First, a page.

MOLECULAR PHARMACOLOGY OF INHALED ANESTHETICS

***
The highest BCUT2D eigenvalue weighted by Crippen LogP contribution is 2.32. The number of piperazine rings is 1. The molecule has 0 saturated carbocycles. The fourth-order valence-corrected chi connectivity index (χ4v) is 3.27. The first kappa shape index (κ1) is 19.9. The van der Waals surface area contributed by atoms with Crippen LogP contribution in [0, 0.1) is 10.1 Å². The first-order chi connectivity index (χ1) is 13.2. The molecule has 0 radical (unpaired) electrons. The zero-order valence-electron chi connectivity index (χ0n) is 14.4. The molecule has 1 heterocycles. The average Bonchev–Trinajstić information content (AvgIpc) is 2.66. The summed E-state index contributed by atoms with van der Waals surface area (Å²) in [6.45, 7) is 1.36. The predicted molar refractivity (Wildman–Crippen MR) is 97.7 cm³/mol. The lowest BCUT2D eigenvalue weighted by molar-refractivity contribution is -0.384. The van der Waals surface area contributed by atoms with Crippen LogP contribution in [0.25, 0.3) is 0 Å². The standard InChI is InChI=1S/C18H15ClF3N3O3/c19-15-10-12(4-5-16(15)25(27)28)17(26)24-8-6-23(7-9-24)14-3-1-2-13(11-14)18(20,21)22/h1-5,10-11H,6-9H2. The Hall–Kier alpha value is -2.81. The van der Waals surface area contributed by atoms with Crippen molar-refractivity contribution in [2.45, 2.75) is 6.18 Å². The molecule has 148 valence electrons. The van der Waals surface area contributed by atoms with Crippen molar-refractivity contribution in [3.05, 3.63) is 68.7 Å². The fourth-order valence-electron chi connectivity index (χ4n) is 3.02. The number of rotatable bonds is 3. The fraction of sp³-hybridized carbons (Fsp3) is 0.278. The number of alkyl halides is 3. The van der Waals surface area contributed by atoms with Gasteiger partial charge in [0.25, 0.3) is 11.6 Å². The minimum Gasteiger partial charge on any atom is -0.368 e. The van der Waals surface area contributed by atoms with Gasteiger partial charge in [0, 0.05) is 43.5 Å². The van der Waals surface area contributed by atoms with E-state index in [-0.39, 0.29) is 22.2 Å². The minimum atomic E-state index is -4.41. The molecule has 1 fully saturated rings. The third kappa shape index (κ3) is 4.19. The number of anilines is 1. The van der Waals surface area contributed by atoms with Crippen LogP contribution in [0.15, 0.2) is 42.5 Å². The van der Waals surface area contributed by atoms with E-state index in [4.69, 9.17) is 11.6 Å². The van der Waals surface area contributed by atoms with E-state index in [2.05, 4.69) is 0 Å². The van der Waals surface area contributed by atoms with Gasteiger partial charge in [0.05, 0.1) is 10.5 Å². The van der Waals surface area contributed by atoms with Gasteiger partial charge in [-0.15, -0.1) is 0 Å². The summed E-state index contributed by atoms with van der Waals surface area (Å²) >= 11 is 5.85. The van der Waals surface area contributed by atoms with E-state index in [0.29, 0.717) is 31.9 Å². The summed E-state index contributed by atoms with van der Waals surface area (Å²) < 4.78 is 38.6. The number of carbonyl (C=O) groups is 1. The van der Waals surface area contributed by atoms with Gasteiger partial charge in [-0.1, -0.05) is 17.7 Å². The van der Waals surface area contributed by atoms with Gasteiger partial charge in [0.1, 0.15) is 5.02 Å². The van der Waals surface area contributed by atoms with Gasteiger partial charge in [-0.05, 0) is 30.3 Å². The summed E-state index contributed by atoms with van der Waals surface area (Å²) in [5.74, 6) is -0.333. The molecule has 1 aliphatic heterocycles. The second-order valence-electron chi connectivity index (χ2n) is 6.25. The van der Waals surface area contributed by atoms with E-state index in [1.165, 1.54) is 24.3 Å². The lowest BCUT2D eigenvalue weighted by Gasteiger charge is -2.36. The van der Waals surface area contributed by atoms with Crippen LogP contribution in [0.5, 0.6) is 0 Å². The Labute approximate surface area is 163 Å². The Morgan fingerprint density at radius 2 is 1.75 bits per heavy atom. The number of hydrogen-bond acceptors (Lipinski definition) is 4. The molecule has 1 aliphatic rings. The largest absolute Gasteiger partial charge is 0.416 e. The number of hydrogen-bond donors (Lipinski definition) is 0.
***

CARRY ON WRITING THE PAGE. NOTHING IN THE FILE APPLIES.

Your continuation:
The inhaled anesthetics are considered one of the most important medical advances of all time, are used in over 100 million patients every year, and yet remain the most toxic and poorly understood of all drugs. The goal of my laboratory is a translational understanding of inhaled anesthetic pharmacology. Most of the current work is focused on the biophysics of anesthetic/macromolecular interactions because of the importance of establishing a foundation of knowledge at this most basic level, on which the subsequent superstructure of molecular, cellular and organism understanding will be built. We have developed a wide variety of experimental approaches to study inhaled anesthetics binding to proteins, and the structural and dynamic consequences. Thus, photoaffinity labeling, fluorescence spectroscopy, amide hydrogen exchange, low-affinity elution chromatography and differential/isothermal calorimetry have all been introduced and validated for this purpose. Many protein and peptide models are used, including serum albumin and its domains, odorant binding protein, rhodopsin and other G-protein-coupled receptors, ferritin, and de novo designed helical bundles. Our group also uses NMR spectroscopy, x-ray crystallography and molecular dynamic simulations via close collaborations to gain a detailed atomic-level appreciation for the interactions and consequences in both time and space. In collaboration with Pat Loll of Drexel University, we have completed high resolution characterization of halothane, isoflurane and propofol binding sites in apoferritin - the highest affinity inhaled anesthetic binding protein yet described (see Figures 1 & 2). This has yielded considerable insight into the features underlying anesthetic binding, and provided a template for anesthetic discovery. In turn, discovered reagents are providing for novel anesthetic targets discovery. Proteomic and genomic approaches have permitted initial forays into cell and organism implications of our binding results. Wide collaborations with many other departments and institutions have facilitated a rapid, multidisciplinary attack on some of the most fundamental questions in anesthetic pharmacology.